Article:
Islam and The Americas: 7 Questions for Aisha Khan

Aisha Khan Islam and the Americas shows that Islam, like all other religions, is not simply oppressive, an “opiate” of false consciousness, aggressive, or anti-modern. It is, instead, a multi-textured worldview, a window into history and society.

Shameful Bodies: 7 Questions for Michelle Mary Lelwica

Michelle Mary Lelwica Essentially, the book asks readers to think about what happens to them internally when their bodies refuse to look, function, or feel the way they think they are supposed to look, function, or feel.

Western Sufism: 7 Questions for Mark Sedgwick

Mark Sedgwick Sufis are, of course, always on a search for the sacred. They understand the sacred in various ways, but the classic starting point is the starting point of everything—that is to say, the One of Neoplatonic philosophy, from which all else emanates.

Seven Questions for David G. Robertson

David G. Roberston There is nothing more rational about believing in Jesus’ resurrection than believing that Reptilian extraterrestrials secretly run the world.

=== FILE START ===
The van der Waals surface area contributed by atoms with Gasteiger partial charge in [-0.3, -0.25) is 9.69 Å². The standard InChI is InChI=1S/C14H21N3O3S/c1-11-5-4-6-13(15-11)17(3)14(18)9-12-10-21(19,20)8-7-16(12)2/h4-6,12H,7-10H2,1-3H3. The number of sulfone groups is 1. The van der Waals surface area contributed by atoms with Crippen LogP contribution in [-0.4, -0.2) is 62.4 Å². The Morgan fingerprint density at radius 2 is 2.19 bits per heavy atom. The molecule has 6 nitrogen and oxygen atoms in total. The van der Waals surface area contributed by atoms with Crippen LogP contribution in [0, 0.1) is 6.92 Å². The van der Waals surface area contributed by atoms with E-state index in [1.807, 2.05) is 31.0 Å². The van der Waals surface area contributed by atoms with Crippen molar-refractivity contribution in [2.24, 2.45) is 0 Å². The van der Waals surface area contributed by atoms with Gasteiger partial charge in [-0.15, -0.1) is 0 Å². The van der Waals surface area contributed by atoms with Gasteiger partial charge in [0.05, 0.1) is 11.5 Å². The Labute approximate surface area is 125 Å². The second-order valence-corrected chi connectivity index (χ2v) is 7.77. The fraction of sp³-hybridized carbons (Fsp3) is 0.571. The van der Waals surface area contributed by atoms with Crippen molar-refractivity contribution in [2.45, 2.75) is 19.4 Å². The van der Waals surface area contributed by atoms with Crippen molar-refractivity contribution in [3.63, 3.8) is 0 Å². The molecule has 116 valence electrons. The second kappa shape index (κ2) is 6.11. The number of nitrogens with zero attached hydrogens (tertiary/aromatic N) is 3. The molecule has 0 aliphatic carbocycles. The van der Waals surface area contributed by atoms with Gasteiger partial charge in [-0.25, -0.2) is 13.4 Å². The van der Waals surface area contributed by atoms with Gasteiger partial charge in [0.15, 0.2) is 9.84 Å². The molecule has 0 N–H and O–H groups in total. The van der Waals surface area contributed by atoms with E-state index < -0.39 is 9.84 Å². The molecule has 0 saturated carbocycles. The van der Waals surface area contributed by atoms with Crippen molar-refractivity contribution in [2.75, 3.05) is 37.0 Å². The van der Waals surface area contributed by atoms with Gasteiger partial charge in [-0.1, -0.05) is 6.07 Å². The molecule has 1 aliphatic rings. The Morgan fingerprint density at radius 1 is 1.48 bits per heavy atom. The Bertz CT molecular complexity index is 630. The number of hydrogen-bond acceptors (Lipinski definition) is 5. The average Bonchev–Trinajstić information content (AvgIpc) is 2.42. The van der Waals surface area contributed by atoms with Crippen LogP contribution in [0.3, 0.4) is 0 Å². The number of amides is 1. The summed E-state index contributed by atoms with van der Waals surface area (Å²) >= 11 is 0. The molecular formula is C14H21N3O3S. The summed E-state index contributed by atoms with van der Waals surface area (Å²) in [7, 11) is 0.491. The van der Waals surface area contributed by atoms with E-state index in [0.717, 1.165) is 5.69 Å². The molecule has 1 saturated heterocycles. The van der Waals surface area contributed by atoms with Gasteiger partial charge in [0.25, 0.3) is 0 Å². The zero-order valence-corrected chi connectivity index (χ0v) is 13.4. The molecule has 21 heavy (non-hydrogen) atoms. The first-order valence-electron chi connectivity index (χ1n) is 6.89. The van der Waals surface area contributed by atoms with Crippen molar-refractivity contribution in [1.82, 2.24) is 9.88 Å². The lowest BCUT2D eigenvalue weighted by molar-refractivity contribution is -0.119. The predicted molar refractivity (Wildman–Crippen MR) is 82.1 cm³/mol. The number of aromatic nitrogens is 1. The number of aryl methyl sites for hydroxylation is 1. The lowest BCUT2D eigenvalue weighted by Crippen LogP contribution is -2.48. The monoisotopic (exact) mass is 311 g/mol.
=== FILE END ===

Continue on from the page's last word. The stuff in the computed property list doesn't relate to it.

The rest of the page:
7 Questions for André M. Carrington

André Carrington Ritual, pilgrimage, and ecstasy are not only metaphors when it comes to people’s devotion to cultural texts—these terms are really useful in theories of the practice of making genre traditions.

7 Questions for Barbara A. Mann

Barbara A. Mann First, nothing in monotheism prepares anyone to understand anything in Indian spirituality. The base number of monotheism is One, whereas the base number of Indian spirituality is Two. These assumptions lead in very different directions.

7 Questions for Amir Hussain

Amir Hussain I’ve always been fascinated by the life and work of Hank Williams Sr. . . the most underrated American theologian of the 20th century.